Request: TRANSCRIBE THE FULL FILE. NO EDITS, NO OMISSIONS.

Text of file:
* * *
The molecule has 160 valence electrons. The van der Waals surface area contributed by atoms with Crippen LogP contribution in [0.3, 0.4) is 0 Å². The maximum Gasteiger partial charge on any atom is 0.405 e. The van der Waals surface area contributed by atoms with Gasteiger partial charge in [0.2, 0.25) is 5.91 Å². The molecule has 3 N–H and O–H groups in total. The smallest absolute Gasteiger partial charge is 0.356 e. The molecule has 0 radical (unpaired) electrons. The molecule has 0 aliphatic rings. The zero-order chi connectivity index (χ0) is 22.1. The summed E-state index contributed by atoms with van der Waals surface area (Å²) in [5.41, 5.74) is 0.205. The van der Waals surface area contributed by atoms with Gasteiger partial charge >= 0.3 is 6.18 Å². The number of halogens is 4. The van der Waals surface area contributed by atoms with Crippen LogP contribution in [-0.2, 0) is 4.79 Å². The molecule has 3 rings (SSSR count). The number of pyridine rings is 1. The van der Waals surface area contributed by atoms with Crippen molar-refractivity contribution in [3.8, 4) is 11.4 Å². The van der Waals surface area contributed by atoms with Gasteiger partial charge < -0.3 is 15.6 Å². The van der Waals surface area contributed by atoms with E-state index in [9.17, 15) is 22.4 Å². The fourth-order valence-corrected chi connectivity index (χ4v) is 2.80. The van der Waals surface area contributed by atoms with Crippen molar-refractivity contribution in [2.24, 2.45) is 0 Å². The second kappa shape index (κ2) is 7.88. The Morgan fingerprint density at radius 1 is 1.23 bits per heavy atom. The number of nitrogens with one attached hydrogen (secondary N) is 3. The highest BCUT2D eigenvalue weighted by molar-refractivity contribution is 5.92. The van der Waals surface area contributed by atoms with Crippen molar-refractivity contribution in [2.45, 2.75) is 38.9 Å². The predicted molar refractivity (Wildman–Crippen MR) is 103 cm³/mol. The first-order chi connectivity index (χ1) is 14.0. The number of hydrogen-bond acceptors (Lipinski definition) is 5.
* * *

The molecule has 160 valence electrons. The van der Waals surface area contributed by atoms with Crippen LogP contribution in [0.3, 0.4) is 0 Å². The maximum Gasteiger partial charge on any atom is 0.405 e. The van der Waals surface area contributed by atoms with Gasteiger partial charge in [0.2, 0.25) is 5.91 Å². The molecule has 3 N–H and O–H groups in total. The smallest absolute Gasteiger partial charge is 0.356 e. The molecule has 0 radical (unpaired) electrons. The molecule has 0 aliphatic rings. The zero-order chi connectivity index (χ0) is 22.1. The summed E-state index contributed by atoms with van der Waals surface area (Å²) in [5.41, 5.74) is 0.205. The van der Waals surface area contributed by atoms with Gasteiger partial charge >= 0.3 is 6.18 Å². The number of halogens is 4. The van der Waals surface area contributed by atoms with Crippen LogP contribution in [-0.2, 0) is 4.79 Å². The molecule has 3 rings (SSSR count). The number of pyridine rings is 1. The van der Waals surface area contributed by atoms with Crippen molar-refractivity contribution in [3.8, 4) is 11.4 Å². The van der Waals surface area contributed by atoms with Gasteiger partial charge < -0.3 is 15.6 Å². The van der Waals surface area contributed by atoms with E-state index in [9.17, 15) is 22.4 Å². The fourth-order valence-corrected chi connectivity index (χ4v) is 2.80. The van der Waals surface area contributed by atoms with Crippen molar-refractivity contribution in [2.24, 2.45) is 0 Å². The second kappa shape index (κ2) is 7.88. The Morgan fingerprint density at radius 1 is 1.23 bits per heavy atom. The number of nitrogens with one attached hydrogen (secondary N) is 3. The highest BCUT2D eigenvalue weighted by molar-refractivity contribution is 5.92. The van der Waals surface area contributed by atoms with Crippen molar-refractivity contribution in [2.45, 2.75) is 38.9 Å². The predicted molar refractivity (Wildman–Crippen MR) is 103 cm³/mol. The first-order chi connectivity index (χ1) is 14.0. The number of hydrogen-bond acceptors (Lipinski definition) is 5.